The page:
Was beautiful and the bride ethereal.
Americans watched half amused and half awed as my uncle conducted a full blown poruwa ceremony. Jayamangala gatha were recited with a hint of american accent but all good intention I’m sure. The groom’s mother looked ready to tear off the sari she had so enthusiastically volunteered to wear and the mother of the bride cried at regular intervals. But all in all it was interesting to see how two cultures met halfway and blended into one another.
The bride and I are first cousins but more like sisters. We swore to each other at eleven that we would never get married but we would live together like a slumber party that lasts forever. By thirteen though we saw the possibility of marrying Robbie Williams or Luke Perry. So we changed our minds and instead promised to be each other’s maids of honor wherever in the world we may be at that point.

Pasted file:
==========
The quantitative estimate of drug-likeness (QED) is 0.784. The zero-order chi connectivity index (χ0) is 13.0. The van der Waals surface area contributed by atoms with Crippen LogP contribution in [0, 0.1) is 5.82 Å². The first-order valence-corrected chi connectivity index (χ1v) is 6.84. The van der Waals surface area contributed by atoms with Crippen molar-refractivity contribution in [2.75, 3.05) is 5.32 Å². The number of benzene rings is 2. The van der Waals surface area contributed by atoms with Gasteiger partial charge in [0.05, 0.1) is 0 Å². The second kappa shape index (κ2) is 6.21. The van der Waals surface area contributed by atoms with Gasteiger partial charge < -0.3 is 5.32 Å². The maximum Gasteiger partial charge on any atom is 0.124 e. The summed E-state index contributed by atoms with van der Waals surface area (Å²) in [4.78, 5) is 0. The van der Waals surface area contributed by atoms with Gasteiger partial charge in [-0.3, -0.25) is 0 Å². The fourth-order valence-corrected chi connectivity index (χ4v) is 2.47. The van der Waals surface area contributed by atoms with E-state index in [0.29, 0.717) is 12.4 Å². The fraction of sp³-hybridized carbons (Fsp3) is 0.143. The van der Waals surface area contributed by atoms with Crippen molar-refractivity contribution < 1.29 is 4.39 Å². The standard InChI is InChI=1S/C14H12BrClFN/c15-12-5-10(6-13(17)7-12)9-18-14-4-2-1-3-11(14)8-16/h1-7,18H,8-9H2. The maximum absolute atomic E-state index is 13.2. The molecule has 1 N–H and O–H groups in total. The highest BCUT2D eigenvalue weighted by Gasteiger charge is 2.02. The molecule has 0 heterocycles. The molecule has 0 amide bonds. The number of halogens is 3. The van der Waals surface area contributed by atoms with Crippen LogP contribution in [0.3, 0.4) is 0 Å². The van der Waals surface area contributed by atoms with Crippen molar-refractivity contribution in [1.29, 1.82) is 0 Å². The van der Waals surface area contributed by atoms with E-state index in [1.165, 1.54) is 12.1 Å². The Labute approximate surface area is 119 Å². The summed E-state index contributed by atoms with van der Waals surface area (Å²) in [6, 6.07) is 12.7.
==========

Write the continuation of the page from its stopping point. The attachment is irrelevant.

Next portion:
As I stood there next to her, holding her bouquet of lilies and my end of the deal, I’d be lying if I said my eyes didn’t fill up just a little. But more than anything I thought of all those times I had held her, comforting her as she sobbed her heart out over some jerk who had broken her heart. Looking at the guy she was about to marry I suddenly wished that I could have saved her the heartache by telling her then that none of it was worth it because she would eventually marry this wonderful man who loved her beyond reason.